Nord Stream rupture may mark biggest single methane release ever recorded, UN says
Europe and the United States have heaped sanctions on Moscow
(Reuters) - The ruptures on the Nord Stream natural gas pipeline system under the Baltic Sea have led to what is likely the biggest single release of climate-damaging methane ever recorded, the United Nations Environment Programme said on Friday.
A huge plume of highly concentrated methane, a greenhouse gas far more potent but shorter-lived than carbon dioxide, was detected in an analysis this week of satellite imagery by researchers associated with UNEP’s International Methane Emissions Observatory, or IMEO, the organization said.
“This is really bad, most likely the largest emission event ever detected," Manfredi Caltagirone, head of the IMEO for UNEP, told Reuters. “This is not helpful in a moment when we absolutely need to reduce emissions.”
Researchers at GHGSat, which uses satellites to monitor methane emissions, estimated the leak rate from one of four rupture points was 22,920 kilograms per hour. That is equivalent to burning about 630,000 pounds of coal every hour, GHGSat said in a statement.
"This rate is very high, especially considering it’s four days following the initial breach," the company said.
The total amount of methane leaking from the Gazprom-led (GAZP.MM) pipeline system may be higher than from a major leak that occurred in December from offshore oil and gas fields in Mexican waters of the Gulf of Mexico, which spilled around 100 metric tons of methane per hour, Caltagirone said.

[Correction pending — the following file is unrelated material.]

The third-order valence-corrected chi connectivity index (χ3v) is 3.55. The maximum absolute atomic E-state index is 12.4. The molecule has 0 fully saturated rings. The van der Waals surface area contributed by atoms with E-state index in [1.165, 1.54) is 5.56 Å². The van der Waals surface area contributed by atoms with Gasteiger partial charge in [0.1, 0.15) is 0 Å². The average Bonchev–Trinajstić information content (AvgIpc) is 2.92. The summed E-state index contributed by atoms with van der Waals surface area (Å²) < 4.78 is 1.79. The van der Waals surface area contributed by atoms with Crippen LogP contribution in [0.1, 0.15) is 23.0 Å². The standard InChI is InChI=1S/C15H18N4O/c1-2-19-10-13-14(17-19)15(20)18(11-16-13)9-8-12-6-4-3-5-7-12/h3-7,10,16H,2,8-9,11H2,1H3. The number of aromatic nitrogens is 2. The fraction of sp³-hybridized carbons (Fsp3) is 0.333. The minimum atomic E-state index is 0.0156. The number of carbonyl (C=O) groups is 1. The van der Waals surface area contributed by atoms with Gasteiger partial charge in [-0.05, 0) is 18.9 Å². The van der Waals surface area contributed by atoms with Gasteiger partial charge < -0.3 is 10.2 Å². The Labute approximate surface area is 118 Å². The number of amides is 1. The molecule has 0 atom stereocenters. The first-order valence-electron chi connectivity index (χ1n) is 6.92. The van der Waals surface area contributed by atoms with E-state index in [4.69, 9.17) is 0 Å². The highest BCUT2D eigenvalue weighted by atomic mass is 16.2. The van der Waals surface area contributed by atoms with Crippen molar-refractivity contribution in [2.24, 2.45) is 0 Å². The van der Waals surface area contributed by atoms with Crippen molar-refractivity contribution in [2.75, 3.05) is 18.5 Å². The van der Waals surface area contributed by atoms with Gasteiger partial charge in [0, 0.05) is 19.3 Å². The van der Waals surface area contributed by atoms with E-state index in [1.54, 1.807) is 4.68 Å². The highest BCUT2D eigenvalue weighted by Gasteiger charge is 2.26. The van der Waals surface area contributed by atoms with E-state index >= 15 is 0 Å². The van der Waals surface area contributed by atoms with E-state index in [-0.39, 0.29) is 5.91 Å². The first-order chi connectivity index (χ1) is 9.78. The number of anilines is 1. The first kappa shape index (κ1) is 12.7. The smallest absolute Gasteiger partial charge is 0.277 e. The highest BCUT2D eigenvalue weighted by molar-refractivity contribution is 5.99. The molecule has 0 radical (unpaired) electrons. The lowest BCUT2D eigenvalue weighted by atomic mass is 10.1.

The Gulf of Mexico leak, also viewable from space, ultimately released around 40,000 metric tons of methane over 17 days, according to a study conducted by the Polytechnic University of Valencia and published in the journal Environmental Science & Technology Letters.
That is the equivalent of burning 1.1 billion pounds of coal, according to the U.S. Environmental Protection Agency’s Greenhouse Gas Equivalencies Calculator.
Improved satellite technology has rapidly enhanced the ability of scientists to find and analyze greenhouse gas emissions in recent years, something some governments hope will help companies detect and prevent methane emissions.
The major leaks that suddenly erupted in the Nord Stream gas pipelines that run from Russia to Europe have generated plenty of theories but few clear answers about who or what caused the damage. Both Russia and the European Union have suggested the ruptures were caused by saboteurs.
Europe and the United States have heaped sanctions on Moscow in retaliation for its invasion of Ukraine, raising worries the Kremlin will seek to deprive Europe of crucial energy supplies leading into the winter.
Caltagirone said, whatever the cause, the damage to the pipeline posed a problem beyond energy security. “This is the most wasteful way to generate emissions,” he said.